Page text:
Certain essential oils are naturally anti-inflammatory and antimicrobial, which means they can sometimes offer welcome alleviation from specific symptoms. The best essential oils for colds and congestion shouldn't be used to replace prescription medicine, but they may be able to offer emotional and physical relief when used for supplementation.
For more advice on how to safely use essential oils for colds and congestion symptoms, I reached out to Dr. Celine Thum, medical director at ParaDocs Worldwide INC. According to Dr. Thum, it’s best to first seek medical attention when you're sick. “Always make sure to tell your doctor if you plan on [using] homeopathic therapies for symptom relief, like essential oils,” she advises.
As a certified aromatherapist, safety is my number-one priority when suggesting essential oils — the reason being that these plant extracts are actually incredibly potent. None of the essential oils on this list should be inhaled by infants, elderly persons, or nursing mothers. “Some oils have active ingredients that may be too much for children or unsafe for developing fetuses,” Dr. Thum explains.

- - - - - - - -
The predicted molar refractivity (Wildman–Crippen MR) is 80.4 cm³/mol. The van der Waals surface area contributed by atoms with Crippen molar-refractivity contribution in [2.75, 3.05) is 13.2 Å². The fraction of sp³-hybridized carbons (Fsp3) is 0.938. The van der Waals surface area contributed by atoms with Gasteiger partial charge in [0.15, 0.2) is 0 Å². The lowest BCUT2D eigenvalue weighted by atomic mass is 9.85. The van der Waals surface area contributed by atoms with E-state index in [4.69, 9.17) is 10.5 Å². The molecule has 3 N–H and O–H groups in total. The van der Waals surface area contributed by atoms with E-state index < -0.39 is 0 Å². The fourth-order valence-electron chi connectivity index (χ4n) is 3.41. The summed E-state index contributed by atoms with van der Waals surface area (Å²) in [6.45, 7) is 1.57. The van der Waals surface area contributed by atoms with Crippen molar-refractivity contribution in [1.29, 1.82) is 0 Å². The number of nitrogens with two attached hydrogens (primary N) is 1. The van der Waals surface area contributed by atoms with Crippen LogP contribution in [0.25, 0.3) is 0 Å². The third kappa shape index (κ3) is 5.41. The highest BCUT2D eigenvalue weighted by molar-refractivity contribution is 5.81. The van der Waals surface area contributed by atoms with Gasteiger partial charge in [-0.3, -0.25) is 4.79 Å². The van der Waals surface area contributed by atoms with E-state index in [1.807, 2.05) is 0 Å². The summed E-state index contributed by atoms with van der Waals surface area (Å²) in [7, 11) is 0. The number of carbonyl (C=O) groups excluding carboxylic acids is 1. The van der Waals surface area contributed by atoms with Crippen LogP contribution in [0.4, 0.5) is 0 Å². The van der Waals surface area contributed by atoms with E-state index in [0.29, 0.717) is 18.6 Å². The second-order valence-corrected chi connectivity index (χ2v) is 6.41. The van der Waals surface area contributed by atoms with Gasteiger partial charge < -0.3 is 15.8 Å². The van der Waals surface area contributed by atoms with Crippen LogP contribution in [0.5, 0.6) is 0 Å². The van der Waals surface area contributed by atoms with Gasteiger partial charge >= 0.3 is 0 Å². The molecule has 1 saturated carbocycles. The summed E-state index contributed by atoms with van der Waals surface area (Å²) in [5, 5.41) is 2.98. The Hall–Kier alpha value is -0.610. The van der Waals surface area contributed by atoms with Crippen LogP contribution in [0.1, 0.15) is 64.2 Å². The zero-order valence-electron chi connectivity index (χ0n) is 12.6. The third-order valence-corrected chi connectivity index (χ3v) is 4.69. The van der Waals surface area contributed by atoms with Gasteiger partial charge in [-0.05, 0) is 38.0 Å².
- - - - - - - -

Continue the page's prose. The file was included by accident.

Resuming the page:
When choosing an essential oil, you should consider your medical history and allergies. Keep in mind that some of the chemical constituents found in the plant are also likely to exist in essential oil form. Also keep in mind that if an oil or blend is not pure, the additives and pesticides may also be concentrated.
Next, consider which symptoms you are trying to relieve. If you're congested, it usually means there's a build-up of mucus. In that case, you'll want an essential oil that acts as an expectorant like eucalyptus oil. If you're looking for fever-relief, you can try lemongrass oil because it's analgesic and anti-inflammatory. For those looking to improve their mood more-so than their physical symptoms, there are also oils that can help you feel more energized and focused (like ginger and rosemary).
Now that you have some safety and background information, take a look at some of the best homeopathic remedies for colds and congestion.
1.The Best Essential Oil For Sinus Congestion
A refreshing, light scent that will open up your mind and your nasal passage, eucalyptus essential oil is an amazing aid for congestion. Being an expectorant, it’s going to break up mucus and finally give you the disgusting results you’re craving when you blow your nose. Interestingly enough, it may make you pee, which is a good thing, because this essential oil is antiviral and antibacterial, so it helps stimulate circulation and detox the body. People feeling cloudy-headed will particularly enjoy that eucalyptus balances energy, aids in concentration, and cools down both the mind and body.
2. The Best Essential Oil To Reduce Fevers